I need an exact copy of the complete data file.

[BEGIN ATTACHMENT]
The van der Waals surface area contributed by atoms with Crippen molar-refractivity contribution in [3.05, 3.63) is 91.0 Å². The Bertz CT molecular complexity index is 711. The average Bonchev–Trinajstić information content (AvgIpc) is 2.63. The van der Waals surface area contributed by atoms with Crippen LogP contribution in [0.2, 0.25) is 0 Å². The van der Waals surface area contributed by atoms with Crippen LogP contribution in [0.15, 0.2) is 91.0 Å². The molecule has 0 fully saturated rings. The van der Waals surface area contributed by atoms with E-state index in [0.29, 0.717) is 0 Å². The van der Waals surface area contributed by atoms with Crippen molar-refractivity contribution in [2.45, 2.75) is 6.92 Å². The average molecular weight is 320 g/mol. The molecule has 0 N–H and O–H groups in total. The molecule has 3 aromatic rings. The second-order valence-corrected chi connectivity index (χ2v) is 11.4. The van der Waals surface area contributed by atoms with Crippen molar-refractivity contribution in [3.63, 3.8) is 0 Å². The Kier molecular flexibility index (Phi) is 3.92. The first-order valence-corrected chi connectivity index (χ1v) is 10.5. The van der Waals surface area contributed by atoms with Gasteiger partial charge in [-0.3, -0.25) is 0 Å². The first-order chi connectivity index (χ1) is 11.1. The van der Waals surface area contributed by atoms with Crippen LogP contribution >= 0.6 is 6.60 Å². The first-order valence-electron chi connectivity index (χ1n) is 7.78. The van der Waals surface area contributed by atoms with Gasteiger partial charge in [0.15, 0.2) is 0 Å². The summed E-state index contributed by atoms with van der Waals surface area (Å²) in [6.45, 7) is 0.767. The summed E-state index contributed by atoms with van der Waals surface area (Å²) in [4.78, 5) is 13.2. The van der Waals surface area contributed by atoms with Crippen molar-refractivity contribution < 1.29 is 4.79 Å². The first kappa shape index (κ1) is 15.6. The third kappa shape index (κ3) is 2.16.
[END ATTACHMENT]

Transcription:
The van der Waals surface area contributed by atoms with Crippen molar-refractivity contribution in [3.05, 3.63) is 91.0 Å². The Bertz CT molecular complexity index is 711. The average Bonchev–Trinajstić information content (AvgIpc) is 2.63. The van der Waals surface area contributed by atoms with Crippen LogP contribution in [0.2, 0.25) is 0 Å². The van der Waals surface area contributed by atoms with Crippen LogP contribution in [0.15, 0.2) is 91.0 Å². The molecule has 0 fully saturated rings. The van der Waals surface area contributed by atoms with E-state index in [0.29, 0.717) is 0 Å². The van der Waals surface area contributed by atoms with Crippen molar-refractivity contribution in [2.45, 2.75) is 6.92 Å². The average molecular weight is 320 g/mol. The molecule has 0 N–H and O–H groups in total. The molecule has 3 aromatic rings. The second-order valence-corrected chi connectivity index (χ2v) is 11.4. The van der Waals surface area contributed by atoms with Crippen molar-refractivity contribution in [3.63, 3.8) is 0 Å². The Kier molecular flexibility index (Phi) is 3.92. The first-order valence-corrected chi connectivity index (χ1v) is 10.5. The van der Waals surface area contributed by atoms with Gasteiger partial charge in [-0.3, -0.25) is 0 Å². The first-order chi connectivity index (χ1) is 11.1. The van der Waals surface area contributed by atoms with Crippen LogP contribution >= 0.6 is 6.60 Å². The first-order valence-electron chi connectivity index (χ1n) is 7.78. The van der Waals surface area contributed by atoms with Gasteiger partial charge in [0.15, 0.2) is 0 Å². The summed E-state index contributed by atoms with van der Waals surface area (Å²) in [6.45, 7) is 0.767. The summed E-state index contributed by atoms with van der Waals surface area (Å²) in [4.78, 5) is 13.2. The van der Waals surface area contributed by atoms with Crippen molar-refractivity contribution < 1.29 is 4.79 Å². The first kappa shape index (κ1) is 15.6. The third kappa shape index (κ3) is 2.16.